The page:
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PSION WorkAbout hand terminal (www.psion.com) equipped with a barcode reader ... export facilities as the Fieldstar® tractor system the PSION terminal could ...

DESIGN OF A GRAIN SAMPLING DEVICE FOR COMBINES EQUIPPED WITH A DIFFERENTIAL GLOBAL POSITIONING SYSTEM (DGPS) AND A YIELD METER R. N. JØRGENSEN The Royal Veterinary and Agricultural University, Department of Agricultural Sciences 2630 Taastrup, Denmark Present address: Risø National Laboratory, Department of Plant Biology and Biogeochemistry 4000 Roskilde, Denmark E-mail: [email protected] J. R. JØRGENSEN Danish Institute of Agricultural Science, Department of Plant Biology 4200 Slagelse, Denmark E-mail: [email protected]

ABSTRACT During the last decade much effort has been made on estimating the spatial variation of the grain quality in full-scale field trials exploring the potentials of real-time grain quality measuring systems. This has often been made by hand harvesting within a grid setup. However, when performing full-scale field trials it is preferable to collect the grain sample directly from the grain flow passing the yield meter of the combine. By doing so it will be possible to relate the yield registration directly from the yield monitor with the specific grain sample. A simple and inexpensive grain sampler was developed which required a minimal alteration of the combine itself. The paper describes the developed grain sampling system and how to calculated the positing of a collected grain sample taking combine delay time and the D-GPS receiver offsets into account enabling comparable sampling and yield registrations. INTRODUCTION During the last years focus has moved from exploring the spatial field variation of the yield towards variations of the grain quality factors like density, nitrogen content, protein, etc. It has been shown that there is a significant spatial variation of these factors (Stafford, 1999; Moore, 1998; Thylén et al., 1999). The considerable price diffraction between grain qualities increases the benefits of sorting into two or more quality bands. This might be undertaken in one of three ways: (Stafford, 1999) •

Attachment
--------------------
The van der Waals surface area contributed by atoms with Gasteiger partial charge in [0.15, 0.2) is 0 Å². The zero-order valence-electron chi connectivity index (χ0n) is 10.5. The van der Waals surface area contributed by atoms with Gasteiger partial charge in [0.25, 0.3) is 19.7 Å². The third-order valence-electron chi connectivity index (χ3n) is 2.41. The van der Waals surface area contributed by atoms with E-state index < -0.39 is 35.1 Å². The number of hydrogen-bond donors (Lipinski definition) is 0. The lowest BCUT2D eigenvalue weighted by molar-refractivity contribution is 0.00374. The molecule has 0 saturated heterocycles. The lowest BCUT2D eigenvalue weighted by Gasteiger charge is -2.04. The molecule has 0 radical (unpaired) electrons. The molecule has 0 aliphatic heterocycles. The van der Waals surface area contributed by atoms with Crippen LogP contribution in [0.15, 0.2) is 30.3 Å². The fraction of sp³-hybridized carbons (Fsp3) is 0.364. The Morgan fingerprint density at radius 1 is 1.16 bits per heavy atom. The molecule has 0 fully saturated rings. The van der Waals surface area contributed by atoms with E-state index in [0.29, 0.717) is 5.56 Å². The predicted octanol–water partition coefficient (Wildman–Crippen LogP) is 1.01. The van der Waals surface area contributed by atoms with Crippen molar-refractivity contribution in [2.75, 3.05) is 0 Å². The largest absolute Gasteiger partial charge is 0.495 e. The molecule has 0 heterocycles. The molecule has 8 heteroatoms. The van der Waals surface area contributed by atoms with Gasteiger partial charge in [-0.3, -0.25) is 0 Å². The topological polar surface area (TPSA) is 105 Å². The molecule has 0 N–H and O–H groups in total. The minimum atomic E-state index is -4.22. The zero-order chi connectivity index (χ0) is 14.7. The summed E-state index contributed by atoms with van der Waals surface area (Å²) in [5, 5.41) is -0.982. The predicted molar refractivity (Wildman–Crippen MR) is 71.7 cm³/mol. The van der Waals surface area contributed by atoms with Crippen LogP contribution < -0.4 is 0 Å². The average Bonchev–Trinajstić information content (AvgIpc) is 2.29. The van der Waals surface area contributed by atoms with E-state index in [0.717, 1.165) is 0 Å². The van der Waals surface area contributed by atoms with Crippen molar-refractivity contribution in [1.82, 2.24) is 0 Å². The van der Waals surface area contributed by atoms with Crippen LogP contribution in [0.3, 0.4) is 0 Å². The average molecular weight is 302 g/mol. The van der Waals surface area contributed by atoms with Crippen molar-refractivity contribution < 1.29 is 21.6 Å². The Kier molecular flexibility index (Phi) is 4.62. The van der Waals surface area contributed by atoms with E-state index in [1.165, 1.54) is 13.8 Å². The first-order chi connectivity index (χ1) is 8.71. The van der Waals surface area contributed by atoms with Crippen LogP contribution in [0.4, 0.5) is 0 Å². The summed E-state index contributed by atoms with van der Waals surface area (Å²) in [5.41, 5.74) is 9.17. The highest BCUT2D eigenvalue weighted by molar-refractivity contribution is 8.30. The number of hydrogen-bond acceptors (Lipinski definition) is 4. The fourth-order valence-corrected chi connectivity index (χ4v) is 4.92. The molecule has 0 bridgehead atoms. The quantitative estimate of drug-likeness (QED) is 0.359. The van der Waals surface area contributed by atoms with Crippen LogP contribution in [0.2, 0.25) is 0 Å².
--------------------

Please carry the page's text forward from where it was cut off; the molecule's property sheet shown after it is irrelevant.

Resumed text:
On-combine sorting will require two or more holding tanks on the combine together with a on-line driving grain quality sensor driving a sorting mechanism • With a suitable sensing system, grain quality could potentially be accessed prior to harvest, the field zoned into different quality areas and the areas harvested separately • Again, with an on-line sensing system, grain trailer loads off the field could be sorted into different quality bands at unloading into the grain store In order to be able to develop and evaluate the potential of the latter systems positioned grain samples are a necessity. Grain sampling of full-scale field trial has been done by manually 809